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'Shockwave Supernova'
(Sony Music Entertainment)
Out Now

Joe Geesin

joe geesin

joe satriani

Guitar virtuoso, solo instrumentalist, guitar instructor, founding member of Chickenfoot and onetime member of Deep Purple, releases his 15th solo album, two years after his 'Unstoppable Momentum' opus.

Quite a multi-instrumentalist, Satch plays occasional keyboard, bass and harmonica in addition to lead guitar, and the album also features keyboardplayer Mike Keneally, drummers Marco Minnemann and Vinnie Colaiuta, bassists Bryan Beller, Chris Chaney and Bobby Vega.

Satriani's solo work has sold ten million albums world-wide making him one of the most successful solo guitarists in rock and as a teacher in his early days, students including Kirk Hammett, Steve Vai and Alex Skolnick have all gone on to find fame. Add to that 15 Grammy Award nominations and that's quite a career.

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Growing up in New York, Satriani was inspired to learn to play guitar when he heard of Hendrix's death, and studied under Jazz musicians guitarist Billy Bauer and pianist Lennie Tristano, whose technically demanding greatly influenced his style. While studying music, he ventured into tuition, Steve Vai an early student of Satriani's.

On moving to California, he continued teaching and also worked with the Squares, then The Greg Khin Band, before recording his debut album 'Not Of This Earth' in 1985 (released the following year).

It was only when he released his second set 'Surfing With The Alien' in 1987 (which charted well) and Vai's success with Dave Lee Roth, during which time Vai was openly praising Satriani, that Steve found success and became a recognised name. 'Flying In A Blue Dream' rounded off the 80s, which also saw Satriani working with Mick Jagger, Possessed, Crowded House and Blue Oyster Cult.

joe satriani
Photo credit: Chapman Baehler

During the 90s Satriani continued to release strong and successful instrumental solo albums, including 'The Extremist', 'Joe Satriani', 'Time Machine' and 'Crystal Planet', while session work included Alice Cooper (on the mega successful 'Hey Stoopid') and Spinal Tap. Notably, Satriani founded the G3 concert tour, which featured (at various times) Yngwie Malmsteen, Michael Schenker, Steve Morse, Steve Lukather and Uli Jon Roth. Then there's the tour with Deep Purple, replacing the recently departed Blackmore. Live shows from this period are to be sought out.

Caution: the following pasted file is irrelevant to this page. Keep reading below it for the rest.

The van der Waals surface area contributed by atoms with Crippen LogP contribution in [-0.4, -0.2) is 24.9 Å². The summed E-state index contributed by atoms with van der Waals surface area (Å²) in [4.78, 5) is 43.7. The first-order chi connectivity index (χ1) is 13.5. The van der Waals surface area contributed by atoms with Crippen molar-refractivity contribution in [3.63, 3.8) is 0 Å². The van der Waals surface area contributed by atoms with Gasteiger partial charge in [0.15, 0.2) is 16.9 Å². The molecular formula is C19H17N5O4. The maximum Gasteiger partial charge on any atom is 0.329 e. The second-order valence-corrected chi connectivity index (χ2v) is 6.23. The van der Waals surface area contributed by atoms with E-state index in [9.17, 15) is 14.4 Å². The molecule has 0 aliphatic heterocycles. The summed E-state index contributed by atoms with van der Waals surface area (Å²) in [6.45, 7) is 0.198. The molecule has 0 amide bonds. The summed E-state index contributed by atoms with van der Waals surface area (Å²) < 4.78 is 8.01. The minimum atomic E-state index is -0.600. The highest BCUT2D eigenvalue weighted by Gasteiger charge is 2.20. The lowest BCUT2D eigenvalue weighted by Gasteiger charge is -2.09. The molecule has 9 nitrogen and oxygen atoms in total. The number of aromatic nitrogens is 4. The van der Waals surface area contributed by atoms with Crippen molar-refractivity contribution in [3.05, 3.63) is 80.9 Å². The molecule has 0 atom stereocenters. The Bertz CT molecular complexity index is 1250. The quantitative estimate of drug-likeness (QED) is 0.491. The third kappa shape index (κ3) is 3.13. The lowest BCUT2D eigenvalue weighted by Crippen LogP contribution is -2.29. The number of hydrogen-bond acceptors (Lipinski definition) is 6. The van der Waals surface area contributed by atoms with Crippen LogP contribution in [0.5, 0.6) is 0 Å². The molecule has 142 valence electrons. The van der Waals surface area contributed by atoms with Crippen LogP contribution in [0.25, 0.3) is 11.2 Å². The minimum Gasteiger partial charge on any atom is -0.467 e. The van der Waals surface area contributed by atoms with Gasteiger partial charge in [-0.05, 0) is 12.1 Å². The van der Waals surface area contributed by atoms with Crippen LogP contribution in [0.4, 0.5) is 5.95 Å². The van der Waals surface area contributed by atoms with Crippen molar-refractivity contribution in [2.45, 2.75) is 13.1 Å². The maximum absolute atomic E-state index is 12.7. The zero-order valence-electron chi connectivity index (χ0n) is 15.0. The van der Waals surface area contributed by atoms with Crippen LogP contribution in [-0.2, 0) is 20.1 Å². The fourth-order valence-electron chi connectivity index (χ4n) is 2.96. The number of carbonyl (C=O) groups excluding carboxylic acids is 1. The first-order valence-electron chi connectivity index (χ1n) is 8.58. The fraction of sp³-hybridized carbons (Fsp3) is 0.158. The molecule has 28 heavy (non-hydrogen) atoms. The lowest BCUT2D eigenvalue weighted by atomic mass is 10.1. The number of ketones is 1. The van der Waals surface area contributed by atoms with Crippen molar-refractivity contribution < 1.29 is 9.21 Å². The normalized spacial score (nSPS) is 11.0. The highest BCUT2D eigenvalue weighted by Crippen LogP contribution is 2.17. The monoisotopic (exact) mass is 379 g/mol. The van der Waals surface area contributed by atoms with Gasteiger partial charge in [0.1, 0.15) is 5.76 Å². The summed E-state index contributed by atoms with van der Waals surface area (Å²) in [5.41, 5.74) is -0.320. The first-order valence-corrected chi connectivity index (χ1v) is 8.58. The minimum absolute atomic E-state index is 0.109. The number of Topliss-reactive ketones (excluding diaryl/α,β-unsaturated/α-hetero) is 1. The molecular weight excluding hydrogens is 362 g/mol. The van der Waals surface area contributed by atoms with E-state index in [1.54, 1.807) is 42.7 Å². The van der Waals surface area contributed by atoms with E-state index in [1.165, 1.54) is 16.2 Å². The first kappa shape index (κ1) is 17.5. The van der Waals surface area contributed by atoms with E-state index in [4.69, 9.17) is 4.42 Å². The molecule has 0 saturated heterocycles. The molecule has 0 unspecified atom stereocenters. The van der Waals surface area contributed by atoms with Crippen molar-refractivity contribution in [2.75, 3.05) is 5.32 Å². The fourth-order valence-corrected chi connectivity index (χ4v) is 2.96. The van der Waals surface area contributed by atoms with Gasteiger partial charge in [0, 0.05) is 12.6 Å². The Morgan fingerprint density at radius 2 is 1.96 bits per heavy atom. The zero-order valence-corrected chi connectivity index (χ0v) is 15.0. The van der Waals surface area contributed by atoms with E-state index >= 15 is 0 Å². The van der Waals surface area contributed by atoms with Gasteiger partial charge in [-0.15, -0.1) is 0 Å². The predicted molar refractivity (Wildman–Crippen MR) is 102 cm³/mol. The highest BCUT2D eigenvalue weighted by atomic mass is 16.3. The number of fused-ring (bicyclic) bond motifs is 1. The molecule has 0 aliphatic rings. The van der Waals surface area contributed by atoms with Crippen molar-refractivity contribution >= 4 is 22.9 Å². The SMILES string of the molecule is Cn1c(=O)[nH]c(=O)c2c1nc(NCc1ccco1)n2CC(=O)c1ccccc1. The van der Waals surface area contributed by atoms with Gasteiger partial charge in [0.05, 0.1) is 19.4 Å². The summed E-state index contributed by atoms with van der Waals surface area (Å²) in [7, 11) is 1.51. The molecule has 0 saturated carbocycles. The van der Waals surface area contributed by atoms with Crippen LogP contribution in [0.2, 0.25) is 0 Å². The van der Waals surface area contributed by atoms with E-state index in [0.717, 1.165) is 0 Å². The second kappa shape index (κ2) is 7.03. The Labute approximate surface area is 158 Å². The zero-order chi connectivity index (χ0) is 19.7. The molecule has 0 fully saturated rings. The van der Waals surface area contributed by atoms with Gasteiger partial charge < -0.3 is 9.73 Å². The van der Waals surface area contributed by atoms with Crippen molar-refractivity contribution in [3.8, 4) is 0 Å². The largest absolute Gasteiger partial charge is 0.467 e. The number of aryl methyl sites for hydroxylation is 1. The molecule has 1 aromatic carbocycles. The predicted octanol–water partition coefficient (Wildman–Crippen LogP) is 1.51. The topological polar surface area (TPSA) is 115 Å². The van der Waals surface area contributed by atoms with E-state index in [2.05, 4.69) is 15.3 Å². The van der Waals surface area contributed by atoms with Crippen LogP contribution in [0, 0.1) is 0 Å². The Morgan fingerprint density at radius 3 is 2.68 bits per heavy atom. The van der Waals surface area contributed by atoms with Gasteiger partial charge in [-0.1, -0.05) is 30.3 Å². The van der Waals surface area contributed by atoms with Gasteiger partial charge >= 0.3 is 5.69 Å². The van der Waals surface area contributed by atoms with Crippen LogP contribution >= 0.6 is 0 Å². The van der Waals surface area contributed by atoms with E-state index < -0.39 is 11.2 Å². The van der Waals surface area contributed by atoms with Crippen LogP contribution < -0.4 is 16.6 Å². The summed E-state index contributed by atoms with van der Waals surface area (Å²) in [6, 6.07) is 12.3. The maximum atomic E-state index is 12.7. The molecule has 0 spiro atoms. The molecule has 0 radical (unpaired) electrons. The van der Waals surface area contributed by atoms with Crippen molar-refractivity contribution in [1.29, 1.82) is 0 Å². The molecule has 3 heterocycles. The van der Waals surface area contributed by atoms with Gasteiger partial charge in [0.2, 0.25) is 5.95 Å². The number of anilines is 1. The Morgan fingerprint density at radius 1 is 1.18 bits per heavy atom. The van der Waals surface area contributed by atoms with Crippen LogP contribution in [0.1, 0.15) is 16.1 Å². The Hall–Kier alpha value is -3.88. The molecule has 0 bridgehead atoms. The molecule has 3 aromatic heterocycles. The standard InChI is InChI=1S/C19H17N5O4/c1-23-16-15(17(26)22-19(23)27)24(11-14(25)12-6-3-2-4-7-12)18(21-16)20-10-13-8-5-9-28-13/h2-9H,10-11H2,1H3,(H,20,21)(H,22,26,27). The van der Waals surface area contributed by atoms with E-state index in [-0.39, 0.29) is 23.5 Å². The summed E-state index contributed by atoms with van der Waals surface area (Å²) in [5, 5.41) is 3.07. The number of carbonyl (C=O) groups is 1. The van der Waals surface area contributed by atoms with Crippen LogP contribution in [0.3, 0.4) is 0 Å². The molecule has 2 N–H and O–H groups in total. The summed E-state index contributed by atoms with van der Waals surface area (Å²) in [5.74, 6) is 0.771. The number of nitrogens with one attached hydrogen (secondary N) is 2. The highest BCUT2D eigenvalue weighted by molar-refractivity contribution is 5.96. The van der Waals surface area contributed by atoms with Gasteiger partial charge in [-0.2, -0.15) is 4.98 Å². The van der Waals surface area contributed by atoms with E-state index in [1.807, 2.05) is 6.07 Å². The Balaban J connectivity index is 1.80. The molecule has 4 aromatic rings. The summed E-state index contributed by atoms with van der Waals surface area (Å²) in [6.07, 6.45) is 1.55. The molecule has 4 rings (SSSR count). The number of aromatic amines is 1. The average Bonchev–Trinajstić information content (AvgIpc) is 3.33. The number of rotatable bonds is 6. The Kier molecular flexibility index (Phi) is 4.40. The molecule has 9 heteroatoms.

'Engines Of Creation' opened the new millennium and his solo work continued with aplomb. Between 'Strange Beautiful Music', 'Is There Love In Space', 'Super Colossal', 'Professor Satchafunkilus', 'Black Swans' and 'Unstoppable Momentum', Joe Satriani also recorded with Chickenfoot (including Van Halen's Sammy Hagar and Michael Anthony, and Red Hot Chilli Peppers' Chad Smith). And not forgetting session work with Ian Gillan. Appearing in films as well as their soundtracks, and designed and endorsed guitars, amplifiers and effects pedals for Ibanez and Marshall. No mean feat.

This album, 'Shockwave Supernova', is classically Satriani, the title track opens with some blistering guitar and a solid crunchy riff, and then some very fluid guitar work. The transition from squeaky technical work to crunchy and back encompasses a wide range and is very smooth.

joe satriani
Photo credit: Duncan McGlynn

'Lost In Memory' follows and it more atmospheric, and has a soft yet tribal rhythm section, the guitar work here is reminiscent of Uli Jon Roth. 'Crazy Joey' is a funkier number that edges on James Brown, while 'In My Pocket' is slightly blusier (the harmonica a good touch here).

'On My Peregrine Wings' soars highly, while 'San Francisco Blue' is a standout solid blues number that gets you nodding. In contrast 'Keep On Movin'' is smoother rock number with fusion hints, and 'All Of My Life' is easy (not quite lounge but a nod in that direction). 'Scarborough Stomp' is catchy as heck and is going straight on my playlist.

'Butterfly And Zebra', running at just under two minutes, is a perfect interlude; a few notes in the right places, some thoughtfulness, makes a LOT of difference (so many shredders can learn from that).

'If There Is No Heaven' is a good driving number, a serious nod to the 80s rock/pop, it's rhythmic and there's some fantastic guitar work. Superb!

'Goodbye Supernova' closes the 15 track album with solid feeling and the keyboard/guitar is good.

joe satriani

What struck me about this album is that it's not as blistering guitar fronted as I'd expected from the world's bestselling solo guitarist, nor anywhere near as heavy beginning to end (it does have some moments). Equally, over 15 instrumental tracks, at no time was it boring either. While there's a nod to fusion and shred (aka fretboard wank-fest), neither are fully embraced (thank heavens for that, as an album full of either is a boring waste of everyone's time).

So once I'd got my head round the limit of out-and-out rock or Metal (after the opening title track) yet just how good this album is (the talent comes through in abundance with the merest hint of shred bursts).

For me, personally, when Satriani does rock or blues, I'm one happy bunny.


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